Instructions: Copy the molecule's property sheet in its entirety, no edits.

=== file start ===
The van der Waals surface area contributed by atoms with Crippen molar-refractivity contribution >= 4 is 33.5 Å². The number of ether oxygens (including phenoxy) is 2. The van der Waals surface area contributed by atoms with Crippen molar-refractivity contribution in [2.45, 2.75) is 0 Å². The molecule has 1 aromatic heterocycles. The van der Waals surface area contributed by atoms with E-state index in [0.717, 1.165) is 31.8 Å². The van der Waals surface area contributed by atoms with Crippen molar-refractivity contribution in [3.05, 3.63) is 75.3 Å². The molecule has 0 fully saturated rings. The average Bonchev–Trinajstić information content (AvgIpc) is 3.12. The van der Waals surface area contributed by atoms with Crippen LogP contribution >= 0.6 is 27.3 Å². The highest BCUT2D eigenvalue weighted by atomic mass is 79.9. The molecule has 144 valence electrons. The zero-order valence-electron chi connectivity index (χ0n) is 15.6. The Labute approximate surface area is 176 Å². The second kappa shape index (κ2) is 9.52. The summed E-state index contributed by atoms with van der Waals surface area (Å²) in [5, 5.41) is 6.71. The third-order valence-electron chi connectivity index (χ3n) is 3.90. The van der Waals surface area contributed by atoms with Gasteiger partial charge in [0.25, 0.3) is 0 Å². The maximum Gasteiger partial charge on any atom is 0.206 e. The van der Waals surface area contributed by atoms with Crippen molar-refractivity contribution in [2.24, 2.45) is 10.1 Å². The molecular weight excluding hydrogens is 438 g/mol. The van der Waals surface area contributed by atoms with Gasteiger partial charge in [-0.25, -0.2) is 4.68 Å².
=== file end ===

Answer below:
The van der Waals surface area contributed by atoms with Crippen molar-refractivity contribution >= 4 is 33.5 Å². The number of ether oxygens (including phenoxy) is 2. The van der Waals surface area contributed by atoms with Crippen molar-refractivity contribution in [2.45, 2.75) is 0 Å². The molecule has 1 aromatic heterocycles. The van der Waals surface area contributed by atoms with E-state index in [0.717, 1.165) is 31.8 Å². The van der Waals surface area contributed by atoms with Crippen molar-refractivity contribution in [3.05, 3.63) is 75.3 Å². The molecule has 0 fully saturated rings. The average Bonchev–Trinajstić information content (AvgIpc) is 3.12. The van der Waals surface area contributed by atoms with Crippen LogP contribution >= 0.6 is 27.3 Å². The highest BCUT2D eigenvalue weighted by atomic mass is 79.9. The molecule has 144 valence electrons. The zero-order valence-electron chi connectivity index (χ0n) is 15.6. The Labute approximate surface area is 176 Å². The second kappa shape index (κ2) is 9.52. The summed E-state index contributed by atoms with van der Waals surface area (Å²) in [5, 5.41) is 6.71. The third-order valence-electron chi connectivity index (χ3n) is 3.90. The van der Waals surface area contributed by atoms with Gasteiger partial charge in [0.25, 0.3) is 0 Å². The maximum Gasteiger partial charge on any atom is 0.206 e. The van der Waals surface area contributed by atoms with Crippen molar-refractivity contribution in [2.24, 2.45) is 10.1 Å². The molecular weight excluding hydrogens is 438 g/mol. The van der Waals surface area contributed by atoms with Gasteiger partial charge in [-0.25, -0.2) is 4.68 Å².